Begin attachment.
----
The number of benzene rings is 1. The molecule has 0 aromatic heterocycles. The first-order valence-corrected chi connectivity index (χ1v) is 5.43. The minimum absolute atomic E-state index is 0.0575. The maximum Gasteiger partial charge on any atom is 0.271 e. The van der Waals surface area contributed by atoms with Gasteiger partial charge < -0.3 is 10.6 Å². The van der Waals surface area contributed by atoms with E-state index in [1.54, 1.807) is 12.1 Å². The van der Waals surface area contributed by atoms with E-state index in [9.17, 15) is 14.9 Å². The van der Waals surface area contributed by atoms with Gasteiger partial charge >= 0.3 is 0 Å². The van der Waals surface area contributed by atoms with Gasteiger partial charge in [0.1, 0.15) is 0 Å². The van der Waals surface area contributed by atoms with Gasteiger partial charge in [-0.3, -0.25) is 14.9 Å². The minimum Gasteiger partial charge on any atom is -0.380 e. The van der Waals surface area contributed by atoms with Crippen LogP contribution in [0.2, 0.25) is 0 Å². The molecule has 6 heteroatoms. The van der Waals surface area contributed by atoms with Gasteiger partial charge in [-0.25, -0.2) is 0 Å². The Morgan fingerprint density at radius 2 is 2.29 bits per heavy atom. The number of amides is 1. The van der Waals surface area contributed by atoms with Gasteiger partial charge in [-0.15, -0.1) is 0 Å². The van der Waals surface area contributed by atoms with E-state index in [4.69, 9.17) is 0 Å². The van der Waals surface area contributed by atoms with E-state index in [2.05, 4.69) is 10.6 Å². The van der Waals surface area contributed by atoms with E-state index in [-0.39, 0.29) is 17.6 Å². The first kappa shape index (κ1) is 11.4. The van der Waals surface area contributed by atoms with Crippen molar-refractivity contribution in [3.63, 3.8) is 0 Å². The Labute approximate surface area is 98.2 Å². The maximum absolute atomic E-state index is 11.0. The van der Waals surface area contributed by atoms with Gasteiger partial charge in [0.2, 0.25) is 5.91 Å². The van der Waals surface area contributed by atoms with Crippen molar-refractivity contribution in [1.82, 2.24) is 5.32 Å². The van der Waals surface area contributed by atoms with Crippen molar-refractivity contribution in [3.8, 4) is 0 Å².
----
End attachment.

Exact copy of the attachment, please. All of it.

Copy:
The number of benzene rings is 1. The molecule has 0 aromatic heterocycles. The first-order valence-corrected chi connectivity index (χ1v) is 5.43. The minimum absolute atomic E-state index is 0.0575. The maximum Gasteiger partial charge on any atom is 0.271 e. The van der Waals surface area contributed by atoms with Gasteiger partial charge < -0.3 is 10.6 Å². The van der Waals surface area contributed by atoms with E-state index in [1.54, 1.807) is 12.1 Å². The van der Waals surface area contributed by atoms with E-state index in [9.17, 15) is 14.9 Å². The van der Waals surface area contributed by atoms with Gasteiger partial charge >= 0.3 is 0 Å². The van der Waals surface area contributed by atoms with Gasteiger partial charge in [0.1, 0.15) is 0 Å². The van der Waals surface area contributed by atoms with Gasteiger partial charge in [-0.3, -0.25) is 14.9 Å². The minimum Gasteiger partial charge on any atom is -0.380 e. The van der Waals surface area contributed by atoms with Crippen LogP contribution in [0.2, 0.25) is 0 Å². The molecule has 6 heteroatoms. The van der Waals surface area contributed by atoms with Gasteiger partial charge in [-0.25, -0.2) is 0 Å². The Morgan fingerprint density at radius 2 is 2.29 bits per heavy atom. The number of amides is 1. The van der Waals surface area contributed by atoms with Gasteiger partial charge in [-0.15, -0.1) is 0 Å². The van der Waals surface area contributed by atoms with E-state index in [4.69, 9.17) is 0 Å². The van der Waals surface area contributed by atoms with E-state index in [2.05, 4.69) is 10.6 Å². The van der Waals surface area contributed by atoms with E-state index in [-0.39, 0.29) is 17.6 Å². The first kappa shape index (κ1) is 11.4. The van der Waals surface area contributed by atoms with Crippen molar-refractivity contribution in [3.63, 3.8) is 0 Å². The Labute approximate surface area is 98.2 Å². The maximum absolute atomic E-state index is 11.0. The van der Waals surface area contributed by atoms with Gasteiger partial charge in [0.2, 0.25) is 5.91 Å². The van der Waals surface area contributed by atoms with Crippen molar-refractivity contribution in [1.82, 2.24) is 5.32 Å². The van der Waals surface area contributed by atoms with Crippen molar-refractivity contribution in [3.8, 4) is 0 Å².